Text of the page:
When I shared it with some friends they loved it, so I put it on my website for other writers to use as well. It’s still the most popular page on my writing website, and if you Google ‘novel structure diagram’ you’ll find it’s been shared like a virus (despite the fact I asked people not to post it everywhere). It’s the fourth image that comes up on Google, and the first on Bing.

The book was a natural progression after that, particularly as I found many writers had the same issues I did – the need for clear and simple storytelling information.

Character and Structure illustrates story points and concepts with examples anyone can relate to, making it easily understood.

You use movies a lot as examples of storytelling. Is that because movies generally use broader strokes to tell stories and are therefore nicely straightforward for the purpose, or just to make the book more accessible to a lay audience in general?

Movies and scenes are great for teaching.

I sought out information everywhere, and found one of the easiest and fastest ways I was able to learn about how stories worked was to watch and re-watch movies. They’re easily understandable and people relate well to them.

Anyone can watch a movie in a couple of hours and re-watch it repeatedly to figure out why it works.

Back when I had TiVo it caught a movie that, at first glance I couldn’t figure out exactly why it worked, but it did.

That movie was Wir Sind Die Nacht (We Are The Night), a German vampire movie, and I must have watched it twenty or thirty times, each time breaking it down a little more and gaining further insight. It’s very well put together.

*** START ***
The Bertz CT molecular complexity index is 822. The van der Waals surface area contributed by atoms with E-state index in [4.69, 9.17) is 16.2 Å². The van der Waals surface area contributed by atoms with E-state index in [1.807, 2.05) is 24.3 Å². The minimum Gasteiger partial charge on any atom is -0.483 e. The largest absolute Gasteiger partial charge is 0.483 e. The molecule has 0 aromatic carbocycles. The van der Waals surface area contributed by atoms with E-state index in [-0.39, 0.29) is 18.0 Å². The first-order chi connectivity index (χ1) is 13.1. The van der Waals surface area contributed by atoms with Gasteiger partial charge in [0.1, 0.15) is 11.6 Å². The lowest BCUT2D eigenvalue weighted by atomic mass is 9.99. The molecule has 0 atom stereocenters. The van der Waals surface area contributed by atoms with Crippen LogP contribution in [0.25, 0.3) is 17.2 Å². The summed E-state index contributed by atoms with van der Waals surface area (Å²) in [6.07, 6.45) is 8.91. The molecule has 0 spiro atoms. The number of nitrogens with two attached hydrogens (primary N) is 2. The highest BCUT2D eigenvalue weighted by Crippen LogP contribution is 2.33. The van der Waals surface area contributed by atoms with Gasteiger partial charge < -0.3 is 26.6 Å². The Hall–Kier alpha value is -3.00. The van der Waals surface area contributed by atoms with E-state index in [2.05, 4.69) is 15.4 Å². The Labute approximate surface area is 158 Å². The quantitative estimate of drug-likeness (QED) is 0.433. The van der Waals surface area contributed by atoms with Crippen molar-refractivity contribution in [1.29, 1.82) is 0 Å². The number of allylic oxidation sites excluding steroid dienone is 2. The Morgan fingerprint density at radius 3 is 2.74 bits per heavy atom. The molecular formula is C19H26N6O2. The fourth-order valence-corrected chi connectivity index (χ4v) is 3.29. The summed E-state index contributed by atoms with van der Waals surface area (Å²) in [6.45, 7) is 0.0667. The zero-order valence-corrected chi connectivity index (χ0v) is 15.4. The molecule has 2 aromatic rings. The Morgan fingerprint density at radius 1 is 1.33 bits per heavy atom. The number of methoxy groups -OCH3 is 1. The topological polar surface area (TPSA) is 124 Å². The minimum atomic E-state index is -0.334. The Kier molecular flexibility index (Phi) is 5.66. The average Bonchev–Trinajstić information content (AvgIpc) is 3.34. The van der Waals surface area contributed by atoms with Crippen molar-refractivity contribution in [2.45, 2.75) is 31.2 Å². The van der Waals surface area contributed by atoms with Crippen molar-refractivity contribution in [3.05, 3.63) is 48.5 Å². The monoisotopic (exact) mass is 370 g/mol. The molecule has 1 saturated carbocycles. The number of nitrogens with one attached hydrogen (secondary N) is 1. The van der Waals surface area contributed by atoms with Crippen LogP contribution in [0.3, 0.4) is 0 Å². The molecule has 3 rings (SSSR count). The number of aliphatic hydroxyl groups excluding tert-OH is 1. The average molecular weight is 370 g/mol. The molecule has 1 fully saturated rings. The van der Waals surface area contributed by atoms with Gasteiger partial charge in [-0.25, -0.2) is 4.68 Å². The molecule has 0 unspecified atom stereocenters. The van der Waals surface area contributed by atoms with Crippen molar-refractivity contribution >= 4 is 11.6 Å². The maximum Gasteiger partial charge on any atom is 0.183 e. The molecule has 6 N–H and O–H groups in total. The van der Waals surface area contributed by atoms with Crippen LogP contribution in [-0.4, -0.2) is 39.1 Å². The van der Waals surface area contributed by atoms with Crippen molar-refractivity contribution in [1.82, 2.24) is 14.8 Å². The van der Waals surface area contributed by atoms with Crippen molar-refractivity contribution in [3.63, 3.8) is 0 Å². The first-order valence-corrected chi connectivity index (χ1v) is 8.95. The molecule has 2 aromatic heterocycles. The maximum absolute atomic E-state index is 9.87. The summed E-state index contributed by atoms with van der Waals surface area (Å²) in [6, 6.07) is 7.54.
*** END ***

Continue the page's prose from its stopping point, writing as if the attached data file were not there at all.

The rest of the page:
Anyone can do the same thing with their own favourite movies, so I use movies to break down the common story-points that successful stories tend to share.

In the book I included examples that people would be familiar with while ensuring a range of genres to meet differing tastes.

I also included a couple that seemed to be doing everything wrong at face value (Like Ferris Bueller’s Day Off and Happy Death Day), but were actually doing everything right. They show how creativity can be used while still following a standard story structure.

Did you read any other “how to write” guides for inspiration?

I’ve read a lot of ‘how to write’ books, but none explained storytelling to me in a clear and simple way.

I also listened to a lot of podcasts, watched scriptwriting videos, read magazines and blog posts, taught writing at conventions and as evening courses (if you want to learn something, teach it), and did just about anything else I could to learn about storytelling.

The one writing book I would thoroughly recommend for improving your writing (though it’s not about structure) is On Writing Well by William Zinsser. It’s a classic, and one of the first books I read on the subject of writing.

Tell us about your background as a writer. How and when did you start writing? What motivates you to keep doing it? What’s been the biggest highlight so far? What was the toughest part?